Inflammation and Immune Response in Arrhythmogenic Cardiomyopathy: State-of-the-Art Review

Inflammation and Immune Response in Arrhythmogenic Cardiomyopathy: State-of-the-Art Review.

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Item Type: Review
Status: Published
Official URL:
Journal or Publication Title: Circulation
Volume: 144
Number: 20
Page Range: pp. 1646-1655
Date: 2021
Divisions: Molecular Cardiology
Depositing User: General Admin
Identification Number: 10.1161/CIRCULATIONAHA.121.055890
ISSN: 0009-7322
Date Deposited: 04 Apr 2022 01:39

Arrhythmogenic cardiomyopathy (ACM) is a primary disease of the myocardium, predominantly caused by genetic defects in proteins of the cardiac intercalated disc, particularly, desmosomes. Transmission is mostly autosomal dominant with incomplete penetrance. ACM also has wide phenotype variability, ranging from premature ventricular contractions to sudden cardiac death and heart failure. Among other drivers and modulators of phenotype, inflammation in response to viral infection and immune triggers have been postulated to be an aggravator of cardiac myocyte damage and necrosis. This theory is supported by multiple pieces of evidence, including the presence of inflammatory infiltrates in more than two-thirds of ACM hearts, detection of different cardiotropic viruses in sporadic cases of ACM, the fact that patients with ACM often fulfill the histological criteria of active myocarditis, and the abundance of anti-desmoglein-2, antiheart, and anti-intercalated disk autoantibodies in patients with arrhythmogenic right ventricular cardiomyopathy. In keeping with the frequent familial occurrence of ACM, it has been proposed that, in addition to genetic predisposition to progressive myocardial damage, a heritable susceptibility to viral infections and immune reactions may explain familial clustering of ACM. Moreover, considerable in vitro and in vivo evidence implicates activated inflammatory signaling in ACM. Although the role of inflammation/immune response in ACM is not entirely clear, inflammation as a driver of phenotype and a potential target for mechanism-based therapy warrants further research. This review discusses the present evidence supporting the role of inflammatory and immune responses in ACM pathogenesis and proposes opportunities for translational and clinical investigation.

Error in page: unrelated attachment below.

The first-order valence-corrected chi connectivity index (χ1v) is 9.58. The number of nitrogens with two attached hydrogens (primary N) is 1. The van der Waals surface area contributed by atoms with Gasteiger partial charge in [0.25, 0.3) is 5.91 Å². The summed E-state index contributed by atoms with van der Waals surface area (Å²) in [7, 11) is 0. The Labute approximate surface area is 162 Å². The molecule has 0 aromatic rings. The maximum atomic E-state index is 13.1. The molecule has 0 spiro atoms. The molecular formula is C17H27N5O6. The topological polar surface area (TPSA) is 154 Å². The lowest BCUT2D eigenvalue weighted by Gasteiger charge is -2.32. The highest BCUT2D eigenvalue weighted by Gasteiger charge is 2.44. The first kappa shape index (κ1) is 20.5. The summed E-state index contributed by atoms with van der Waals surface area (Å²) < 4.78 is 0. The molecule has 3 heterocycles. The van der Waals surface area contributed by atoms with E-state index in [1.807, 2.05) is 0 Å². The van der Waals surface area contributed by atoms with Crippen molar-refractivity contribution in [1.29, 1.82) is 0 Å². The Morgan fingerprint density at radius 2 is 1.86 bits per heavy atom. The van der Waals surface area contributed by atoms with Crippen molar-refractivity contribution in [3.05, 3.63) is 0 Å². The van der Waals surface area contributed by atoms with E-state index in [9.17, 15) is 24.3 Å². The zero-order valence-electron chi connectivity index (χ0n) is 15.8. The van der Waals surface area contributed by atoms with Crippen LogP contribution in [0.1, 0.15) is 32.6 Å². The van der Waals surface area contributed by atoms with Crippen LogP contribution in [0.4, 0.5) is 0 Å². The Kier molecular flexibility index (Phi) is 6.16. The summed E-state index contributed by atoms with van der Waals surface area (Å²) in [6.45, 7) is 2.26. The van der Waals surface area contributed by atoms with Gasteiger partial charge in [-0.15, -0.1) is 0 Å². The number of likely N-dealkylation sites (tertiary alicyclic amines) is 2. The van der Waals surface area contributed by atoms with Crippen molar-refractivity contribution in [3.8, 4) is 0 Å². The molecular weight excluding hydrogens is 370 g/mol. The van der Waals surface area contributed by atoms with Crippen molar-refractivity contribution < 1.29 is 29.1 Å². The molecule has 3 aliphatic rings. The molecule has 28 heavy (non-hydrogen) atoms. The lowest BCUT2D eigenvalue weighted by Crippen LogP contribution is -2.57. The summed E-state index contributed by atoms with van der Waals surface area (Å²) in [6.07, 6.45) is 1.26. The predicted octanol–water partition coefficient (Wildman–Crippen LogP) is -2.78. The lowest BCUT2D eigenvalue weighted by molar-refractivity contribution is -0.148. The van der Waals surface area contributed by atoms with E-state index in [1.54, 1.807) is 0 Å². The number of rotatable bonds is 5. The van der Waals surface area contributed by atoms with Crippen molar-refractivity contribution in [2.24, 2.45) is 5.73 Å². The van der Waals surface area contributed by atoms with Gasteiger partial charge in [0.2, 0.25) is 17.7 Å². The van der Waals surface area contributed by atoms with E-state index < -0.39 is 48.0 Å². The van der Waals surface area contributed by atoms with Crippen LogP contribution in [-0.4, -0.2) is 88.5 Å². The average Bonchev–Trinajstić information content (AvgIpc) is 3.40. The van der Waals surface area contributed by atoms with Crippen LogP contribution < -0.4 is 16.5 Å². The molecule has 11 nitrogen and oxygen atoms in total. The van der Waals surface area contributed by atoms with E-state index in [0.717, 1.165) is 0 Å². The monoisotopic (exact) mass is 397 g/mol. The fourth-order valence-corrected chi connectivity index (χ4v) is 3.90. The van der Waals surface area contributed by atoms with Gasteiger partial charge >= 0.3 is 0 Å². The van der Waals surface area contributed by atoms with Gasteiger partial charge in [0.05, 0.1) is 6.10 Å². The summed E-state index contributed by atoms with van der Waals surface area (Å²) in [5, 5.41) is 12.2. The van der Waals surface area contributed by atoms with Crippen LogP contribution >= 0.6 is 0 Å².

Asatryan, Babken
Asimaki, Angeliki
Landstrom, Andrew P.
Khanji, Mohammed Y.
Odening, Katja E.
Cooper, Leslie T.
Marchlinski, Francis E.
Gelzer, Anna R.
Semsarian, Christopher
Reichlin, Tobias
Owens, Anjali T.
Chahal, C. Anwar A.
Last Modified: 04 Apr 2022 01:39

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